Tips for Buyers

Once you decide you are going to acquire a practice and are ready to get that endeavor underway, put your thoughts about price and terms on hold and instead focus on:

  1. Be honest with yourself. You have strengths and you have weaknesses. Identify each and be real about the size and type of practice you should acquire. Too often we hear about buyers who take on more than they can handle and really struggle to make the acquisition a success.
  2. Fit. We wrote an article on this topic in March (click here to read). Finding a practice that is a good fit for you should be your top priority. This is by far the first and best step in minimizing your risk.
  3. Review Historical Data. Working in an advisory role with a buyer last year, I was surprised to see how many practices in the market are priced on year-end projections, with little actual financial information supplied. This should be a huge red flag. Before moving too far forward with any transaction (i.e. before making any offer) you should be provided with detailed financial information (revenue and expenses) for the prior three years. We sometimes price on year-end projections late in a year, there is nothing wrong with doing so, but this is always done with an understanding of the previous three years based on the historical financial data supplied to the prospective acquirer.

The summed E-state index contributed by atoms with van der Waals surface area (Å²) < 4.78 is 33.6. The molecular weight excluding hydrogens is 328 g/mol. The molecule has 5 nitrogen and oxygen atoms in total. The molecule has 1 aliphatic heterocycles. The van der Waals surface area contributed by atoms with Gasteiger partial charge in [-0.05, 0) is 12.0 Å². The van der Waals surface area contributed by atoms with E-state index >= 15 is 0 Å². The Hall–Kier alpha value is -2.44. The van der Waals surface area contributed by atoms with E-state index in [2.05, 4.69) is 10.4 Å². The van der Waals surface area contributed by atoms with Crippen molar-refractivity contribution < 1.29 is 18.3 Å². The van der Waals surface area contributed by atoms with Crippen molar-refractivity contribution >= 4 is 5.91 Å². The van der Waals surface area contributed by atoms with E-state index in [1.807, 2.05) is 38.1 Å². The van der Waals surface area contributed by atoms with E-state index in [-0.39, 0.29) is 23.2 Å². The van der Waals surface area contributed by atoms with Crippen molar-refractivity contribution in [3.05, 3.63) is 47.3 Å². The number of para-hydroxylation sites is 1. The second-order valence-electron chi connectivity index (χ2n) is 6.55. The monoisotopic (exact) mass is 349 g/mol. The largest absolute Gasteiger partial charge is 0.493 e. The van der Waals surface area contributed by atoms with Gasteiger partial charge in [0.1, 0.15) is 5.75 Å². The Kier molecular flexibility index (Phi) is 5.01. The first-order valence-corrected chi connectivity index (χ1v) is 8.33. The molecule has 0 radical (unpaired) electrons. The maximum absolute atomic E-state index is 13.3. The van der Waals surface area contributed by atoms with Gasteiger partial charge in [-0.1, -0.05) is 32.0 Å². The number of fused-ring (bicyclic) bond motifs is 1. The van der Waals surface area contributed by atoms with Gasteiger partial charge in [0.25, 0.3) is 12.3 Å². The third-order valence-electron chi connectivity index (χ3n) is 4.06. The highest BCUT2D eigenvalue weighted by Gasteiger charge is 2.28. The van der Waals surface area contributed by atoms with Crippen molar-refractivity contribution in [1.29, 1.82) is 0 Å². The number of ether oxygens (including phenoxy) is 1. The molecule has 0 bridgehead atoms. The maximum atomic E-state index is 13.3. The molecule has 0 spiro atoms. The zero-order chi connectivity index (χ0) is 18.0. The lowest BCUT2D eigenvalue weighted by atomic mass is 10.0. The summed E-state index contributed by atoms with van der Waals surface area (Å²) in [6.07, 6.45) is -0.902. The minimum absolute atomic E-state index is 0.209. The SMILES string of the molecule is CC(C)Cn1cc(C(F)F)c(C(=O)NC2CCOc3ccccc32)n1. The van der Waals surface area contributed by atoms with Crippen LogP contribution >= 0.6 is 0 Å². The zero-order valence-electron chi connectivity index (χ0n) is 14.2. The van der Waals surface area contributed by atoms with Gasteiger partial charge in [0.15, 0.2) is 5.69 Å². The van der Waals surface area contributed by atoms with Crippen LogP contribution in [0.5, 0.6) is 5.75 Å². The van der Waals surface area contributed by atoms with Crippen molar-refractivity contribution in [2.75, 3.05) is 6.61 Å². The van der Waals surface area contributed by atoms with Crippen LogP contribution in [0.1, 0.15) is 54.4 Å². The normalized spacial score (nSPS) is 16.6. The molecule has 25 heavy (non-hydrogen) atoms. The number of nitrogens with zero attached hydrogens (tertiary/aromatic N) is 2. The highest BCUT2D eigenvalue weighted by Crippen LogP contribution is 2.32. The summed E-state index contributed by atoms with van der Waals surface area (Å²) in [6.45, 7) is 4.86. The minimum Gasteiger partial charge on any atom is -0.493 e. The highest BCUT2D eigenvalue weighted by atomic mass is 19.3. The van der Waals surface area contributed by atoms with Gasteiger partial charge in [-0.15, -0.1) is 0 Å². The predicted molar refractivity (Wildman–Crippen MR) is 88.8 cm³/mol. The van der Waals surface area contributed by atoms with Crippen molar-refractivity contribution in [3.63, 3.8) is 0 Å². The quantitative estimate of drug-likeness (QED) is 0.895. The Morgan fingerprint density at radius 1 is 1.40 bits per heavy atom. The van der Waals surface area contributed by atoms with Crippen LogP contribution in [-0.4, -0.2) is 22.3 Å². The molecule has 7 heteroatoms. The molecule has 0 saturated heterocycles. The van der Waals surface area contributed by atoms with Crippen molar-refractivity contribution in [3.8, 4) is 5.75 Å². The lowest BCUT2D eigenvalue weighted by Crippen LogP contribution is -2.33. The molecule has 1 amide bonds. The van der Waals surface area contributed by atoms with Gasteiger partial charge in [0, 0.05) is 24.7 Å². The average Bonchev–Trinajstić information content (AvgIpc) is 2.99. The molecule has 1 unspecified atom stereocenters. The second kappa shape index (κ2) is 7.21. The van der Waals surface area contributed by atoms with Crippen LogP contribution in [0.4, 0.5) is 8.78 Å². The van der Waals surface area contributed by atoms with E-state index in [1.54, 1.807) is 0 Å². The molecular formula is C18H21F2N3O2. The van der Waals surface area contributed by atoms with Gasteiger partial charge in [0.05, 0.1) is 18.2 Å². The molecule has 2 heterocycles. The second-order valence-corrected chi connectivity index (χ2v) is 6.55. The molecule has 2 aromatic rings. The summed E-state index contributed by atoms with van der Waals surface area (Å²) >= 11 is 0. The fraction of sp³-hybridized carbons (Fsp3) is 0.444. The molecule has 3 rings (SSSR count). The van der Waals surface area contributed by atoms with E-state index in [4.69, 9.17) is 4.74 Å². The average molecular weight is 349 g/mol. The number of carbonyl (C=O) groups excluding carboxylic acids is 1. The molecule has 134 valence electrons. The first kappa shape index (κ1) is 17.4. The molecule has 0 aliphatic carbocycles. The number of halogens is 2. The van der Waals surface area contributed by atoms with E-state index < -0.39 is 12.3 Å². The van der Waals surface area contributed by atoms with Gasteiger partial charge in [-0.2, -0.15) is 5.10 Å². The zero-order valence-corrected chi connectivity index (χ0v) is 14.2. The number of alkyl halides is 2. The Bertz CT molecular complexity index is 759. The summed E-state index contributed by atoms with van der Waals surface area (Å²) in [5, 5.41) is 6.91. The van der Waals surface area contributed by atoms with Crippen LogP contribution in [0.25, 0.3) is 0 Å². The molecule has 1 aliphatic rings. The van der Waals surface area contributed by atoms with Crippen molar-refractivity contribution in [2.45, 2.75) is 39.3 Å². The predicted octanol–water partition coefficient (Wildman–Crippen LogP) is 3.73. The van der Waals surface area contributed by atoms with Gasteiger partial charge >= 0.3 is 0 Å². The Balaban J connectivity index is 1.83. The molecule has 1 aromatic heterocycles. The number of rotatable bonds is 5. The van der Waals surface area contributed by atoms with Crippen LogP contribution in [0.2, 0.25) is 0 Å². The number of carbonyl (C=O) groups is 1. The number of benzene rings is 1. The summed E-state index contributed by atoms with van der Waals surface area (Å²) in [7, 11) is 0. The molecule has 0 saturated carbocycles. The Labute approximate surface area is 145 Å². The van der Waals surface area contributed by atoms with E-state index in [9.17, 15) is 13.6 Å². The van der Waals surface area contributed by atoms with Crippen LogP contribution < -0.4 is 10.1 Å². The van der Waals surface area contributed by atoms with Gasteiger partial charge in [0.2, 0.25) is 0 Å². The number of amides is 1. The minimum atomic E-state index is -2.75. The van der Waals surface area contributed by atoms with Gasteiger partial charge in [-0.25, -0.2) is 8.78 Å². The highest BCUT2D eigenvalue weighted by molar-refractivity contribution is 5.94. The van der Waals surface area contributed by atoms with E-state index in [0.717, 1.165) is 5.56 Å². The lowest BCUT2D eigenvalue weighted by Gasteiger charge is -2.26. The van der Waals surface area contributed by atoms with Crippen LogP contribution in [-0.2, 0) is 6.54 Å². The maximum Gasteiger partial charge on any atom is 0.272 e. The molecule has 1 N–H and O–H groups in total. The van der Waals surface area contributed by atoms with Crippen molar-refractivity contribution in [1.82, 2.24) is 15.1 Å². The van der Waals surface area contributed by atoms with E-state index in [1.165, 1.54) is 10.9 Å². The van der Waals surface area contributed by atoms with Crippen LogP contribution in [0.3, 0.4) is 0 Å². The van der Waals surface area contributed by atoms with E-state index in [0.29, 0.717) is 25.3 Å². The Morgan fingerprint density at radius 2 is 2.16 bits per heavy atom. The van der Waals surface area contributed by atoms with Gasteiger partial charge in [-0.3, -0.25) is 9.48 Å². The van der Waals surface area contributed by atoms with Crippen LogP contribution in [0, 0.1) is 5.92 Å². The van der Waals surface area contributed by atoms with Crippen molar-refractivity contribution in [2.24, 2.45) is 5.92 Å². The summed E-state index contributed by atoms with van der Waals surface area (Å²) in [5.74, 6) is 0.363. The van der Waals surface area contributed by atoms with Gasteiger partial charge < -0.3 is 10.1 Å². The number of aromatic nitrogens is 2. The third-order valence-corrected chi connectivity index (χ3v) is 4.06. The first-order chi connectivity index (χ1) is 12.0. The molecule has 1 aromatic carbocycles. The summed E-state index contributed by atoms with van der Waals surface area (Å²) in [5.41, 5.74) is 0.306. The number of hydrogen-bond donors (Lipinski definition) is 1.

4. Economics. Be smart in evaluating the economics of any transaction. Determine the discretionary earnings of the seller and then reduce this with your income requirement, debt service, and other anticipated expenses. Be sure you have a comfortable margin of safety in this calculation prior to moving forward with any acquisition.
  5. Bank Financing. It is out there and readily available to most would-be-buyers. In a seller’s market (which the market still is) this is an important component of your offer to any seller who is entertaining more than one buyer. By taking some of the burden of financing off the seller your offer will be much more appealing. Financing will also improve your cash flow since most bank financing is amortized over 10 years and most sellers are only willing to financing three to five years. That shift in amortization is tremendous.
  6. Due Diligence. Do it. Do it thoroughly. Do not rely on the terms of your transaction to cover your sloppy review effort (in my opinion, this is part of the reason the earn-out transaction model is so appealing to buyers). Identify all that you would like to review, document it, and let the seller organize it so it is an efficient, timely, and thorough process.
  7. Transition. Combined with fit this is the most important step in retaining the clients as the business is transferred. Go into the transaction with this in mind and begin developing a plan with the seller at the outset, so by the time the transaction closes there are already steps underway and there is no abmiguity about next steps or about who is responsible for implementing them.
  8. Put Yourself in the Other Party’s Shoes. Having the ability to see the transaction from the seller’s perspective is crucial when trying to arrive at a deal that works for both parties.

Price and terms are important, but by focusing on the above first and foremost you will have a much more successful acquisition experience and result.


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